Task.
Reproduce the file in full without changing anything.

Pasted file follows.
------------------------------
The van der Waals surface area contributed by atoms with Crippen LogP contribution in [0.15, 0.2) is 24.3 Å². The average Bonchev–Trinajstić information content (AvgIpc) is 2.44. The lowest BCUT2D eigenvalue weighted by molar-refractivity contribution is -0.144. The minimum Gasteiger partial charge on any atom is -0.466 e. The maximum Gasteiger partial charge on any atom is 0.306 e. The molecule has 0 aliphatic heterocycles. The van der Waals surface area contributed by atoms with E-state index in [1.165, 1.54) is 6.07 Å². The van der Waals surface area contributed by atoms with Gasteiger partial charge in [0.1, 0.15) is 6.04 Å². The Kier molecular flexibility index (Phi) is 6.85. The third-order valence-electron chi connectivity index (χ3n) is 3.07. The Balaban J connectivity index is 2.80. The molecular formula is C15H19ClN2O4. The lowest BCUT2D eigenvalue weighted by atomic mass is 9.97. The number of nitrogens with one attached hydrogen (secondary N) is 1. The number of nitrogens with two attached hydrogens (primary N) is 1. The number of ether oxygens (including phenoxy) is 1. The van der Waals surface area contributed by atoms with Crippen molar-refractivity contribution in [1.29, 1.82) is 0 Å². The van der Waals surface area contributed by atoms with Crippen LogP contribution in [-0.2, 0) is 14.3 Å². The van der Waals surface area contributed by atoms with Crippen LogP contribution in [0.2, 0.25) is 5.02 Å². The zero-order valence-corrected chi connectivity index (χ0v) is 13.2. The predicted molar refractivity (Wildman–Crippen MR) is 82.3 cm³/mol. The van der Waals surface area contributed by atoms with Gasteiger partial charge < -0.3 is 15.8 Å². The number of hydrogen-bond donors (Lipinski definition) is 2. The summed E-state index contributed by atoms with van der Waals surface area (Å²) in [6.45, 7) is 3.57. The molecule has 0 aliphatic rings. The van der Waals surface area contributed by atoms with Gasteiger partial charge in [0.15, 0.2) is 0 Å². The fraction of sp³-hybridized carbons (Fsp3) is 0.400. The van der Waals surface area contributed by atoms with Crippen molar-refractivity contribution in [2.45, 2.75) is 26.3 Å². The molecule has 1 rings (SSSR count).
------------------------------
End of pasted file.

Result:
The van der Waals surface area contributed by atoms with Crippen LogP contribution in [0.15, 0.2) is 24.3 Å². The average Bonchev–Trinajstić information content (AvgIpc) is 2.44. The lowest BCUT2D eigenvalue weighted by molar-refractivity contribution is -0.144. The minimum Gasteiger partial charge on any atom is -0.466 e. The maximum Gasteiger partial charge on any atom is 0.306 e. The molecule has 0 aliphatic heterocycles. The van der Waals surface area contributed by atoms with E-state index in [1.165, 1.54) is 6.07 Å². The van der Waals surface area contributed by atoms with Gasteiger partial charge in [0.1, 0.15) is 6.04 Å². The Kier molecular flexibility index (Phi) is 6.85. The third-order valence-electron chi connectivity index (χ3n) is 3.07. The Balaban J connectivity index is 2.80. The molecular formula is C15H19ClN2O4. The lowest BCUT2D eigenvalue weighted by atomic mass is 9.97. The number of nitrogens with one attached hydrogen (secondary N) is 1. The number of nitrogens with two attached hydrogens (primary N) is 1. The number of ether oxygens (including phenoxy) is 1. The van der Waals surface area contributed by atoms with Crippen molar-refractivity contribution in [1.29, 1.82) is 0 Å². The van der Waals surface area contributed by atoms with Crippen LogP contribution in [-0.2, 0) is 14.3 Å². The van der Waals surface area contributed by atoms with Crippen LogP contribution in [0.2, 0.25) is 5.02 Å². The zero-order valence-corrected chi connectivity index (χ0v) is 13.2. The predicted molar refractivity (Wildman–Crippen MR) is 82.3 cm³/mol. The van der Waals surface area contributed by atoms with Gasteiger partial charge < -0.3 is 15.8 Å². The number of hydrogen-bond donors (Lipinski definition) is 2. The summed E-state index contributed by atoms with van der Waals surface area (Å²) in [6.45, 7) is 3.57. The molecule has 0 aliphatic rings. The van der Waals surface area contributed by atoms with Gasteiger partial charge in [0.15, 0.2) is 0 Å². The fraction of sp³-hybridized carbons (Fsp3) is 0.400. The van der Waals surface area contributed by atoms with Crippen molar-refractivity contribution in [2.45, 2.75) is 26.3 Å². The molecule has 1 rings (SSSR count).